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digitalmars.D - typedef alive and well?

reply Steve Teale <steve.teale britseyeview.com> writes:
I see that Walter just fixed a typedef bug in 2.056, even though I was 
just ticked of for even thinking of using one ;=)

Steve
Nov 03 2011
next sibling parent reply =?UTF-8?B?QWxleCBSw7hubmUgUGV0ZXJzZW4=?= <xtzgzorex gmail.com> writes:
On 03-11-2011 17:22, Steve Teale wrote:
 I see that Walter just fixed a typedef bug in 2.056, even though I was
 just ticked of for even thinking of using one ;=)

 Steve

Shouldn't that be long deprecated in favor of alias...? - Alex
Nov 03 2011
parent Steve Teale <steve.teale britseyeview.com> writes:
On Thu, 03 Nov 2011 17:28:53 +0100, Alex Rønne Petersen wrote:

 On 03-11-2011 17:22, Steve Teale wrote:
 I see that Walter just fixed a typedef bug in 2.056, even though I was
 just ticked of for even thinking of using one ;=)

Shouldn't that be long deprecated in favor of alias...?

That's what everybody told me. Since it is not perfect it must die. Steve
Nov 03 2011
prev sibling next sibling parent "Jonathan M Davis" <jmdavisProg gmx.com> writes:
On Thursday, November 03, 2011 09:22 Steve Teale wrote:
 I see that Walter just fixed a typedef bug in 2.056, even though I was
 just ticked of for even thinking of using one ;=)

He probably fixed it because it hasn't actually been given the axe yet, but it's definitely going to get the axe - and probably soon, since there was some discussion of wanting to remove (or at least deprecate) features that are definitely going to be removed before gdc actually makes it into gcc so that the changes are less disruptive when they happen. - Jonathan M Davis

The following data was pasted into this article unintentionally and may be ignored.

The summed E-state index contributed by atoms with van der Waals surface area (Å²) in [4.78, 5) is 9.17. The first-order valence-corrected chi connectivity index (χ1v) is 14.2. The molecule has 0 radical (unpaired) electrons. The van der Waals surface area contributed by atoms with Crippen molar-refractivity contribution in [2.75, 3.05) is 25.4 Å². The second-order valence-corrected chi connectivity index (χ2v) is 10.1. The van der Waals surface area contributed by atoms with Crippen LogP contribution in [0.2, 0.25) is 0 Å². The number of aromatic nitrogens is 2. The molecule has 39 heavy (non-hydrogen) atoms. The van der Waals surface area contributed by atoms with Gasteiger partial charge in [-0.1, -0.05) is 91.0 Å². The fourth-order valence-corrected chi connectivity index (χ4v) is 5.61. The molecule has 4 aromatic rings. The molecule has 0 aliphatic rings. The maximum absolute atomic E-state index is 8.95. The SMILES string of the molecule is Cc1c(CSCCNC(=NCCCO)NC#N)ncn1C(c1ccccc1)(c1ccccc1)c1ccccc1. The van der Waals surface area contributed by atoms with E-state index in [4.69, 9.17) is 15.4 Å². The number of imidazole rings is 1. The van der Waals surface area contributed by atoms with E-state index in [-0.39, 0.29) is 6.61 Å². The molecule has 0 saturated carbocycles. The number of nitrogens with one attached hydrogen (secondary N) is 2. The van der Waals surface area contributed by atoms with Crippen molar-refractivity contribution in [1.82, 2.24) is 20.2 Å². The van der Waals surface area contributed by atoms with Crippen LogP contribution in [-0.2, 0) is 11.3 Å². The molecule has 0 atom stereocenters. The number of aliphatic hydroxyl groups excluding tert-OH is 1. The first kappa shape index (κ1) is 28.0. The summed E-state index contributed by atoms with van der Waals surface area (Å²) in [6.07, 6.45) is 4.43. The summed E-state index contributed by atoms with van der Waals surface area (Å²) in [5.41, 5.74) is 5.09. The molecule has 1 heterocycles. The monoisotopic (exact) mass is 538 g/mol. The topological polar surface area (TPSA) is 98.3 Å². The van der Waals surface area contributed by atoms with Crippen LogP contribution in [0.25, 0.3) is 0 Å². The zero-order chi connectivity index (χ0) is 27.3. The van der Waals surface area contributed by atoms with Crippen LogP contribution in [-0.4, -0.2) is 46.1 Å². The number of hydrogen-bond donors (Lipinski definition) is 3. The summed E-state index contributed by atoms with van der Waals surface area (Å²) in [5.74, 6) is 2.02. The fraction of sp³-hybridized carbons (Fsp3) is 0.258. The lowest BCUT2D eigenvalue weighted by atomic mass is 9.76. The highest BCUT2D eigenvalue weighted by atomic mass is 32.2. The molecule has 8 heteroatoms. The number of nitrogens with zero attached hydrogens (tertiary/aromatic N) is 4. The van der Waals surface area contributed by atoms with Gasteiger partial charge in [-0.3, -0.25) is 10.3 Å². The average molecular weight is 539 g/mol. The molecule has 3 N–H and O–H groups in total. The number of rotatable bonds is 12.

Nov 03 2011
prev sibling next sibling parent Steve Teale <steve.teale britseyeview.com> writes:
On Thu, 03 Nov 2011 13:22:49 -0400, Jonathan M Davis wrote:

 On Thursday, November 03, 2011 09:22 Steve Teale wrote:
 I see that Walter just fixed a typedef bug in 2.056, even though I was
 just ticked of for even thinking of using one ;=)

He probably fixed it because it hasn't actually been given the axe yet, but it's definitely going to get the axe - and probably soon, since there was some discussion of wanting to remove (or at least deprecate) features that are definitely going to be removed before gdc actually makes it into gcc so that the changes are less disruptive when they happen.

I thank you for your reply. I was just watching Sarkozy at the G20 talking about the potential Greek referendum. He took a similarly firm view. The outcome of that situation remains TBD. I wonder if D in gcc might be rather like the Eurozone. Steve
Nov 03 2011
prev sibling next sibling parent reply "Martin Nowak" <dawg dawgfoto.de> writes:
On Thu, 03 Nov 2011 18:22:49 +0100, Jonathan M Davis <jmdavisProg gmx.com>  
wrote:

 On Thursday, November 03, 2011 09:22 Steve Teale wrote:
 I see that Walter just fixed a typedef bug in 2.056, even though I was
 just ticked of for even thinking of using one ;=)

He probably fixed it because it hasn't actually been given the axe yet, but it's definitely going to get the axe - and probably soon, since there was some discussion of wanting to remove (or at least deprecate) features that are definitely going to be removed before gdc actually makes it into gcc so that the changes are less disruptive when they happen. - Jonathan M Davis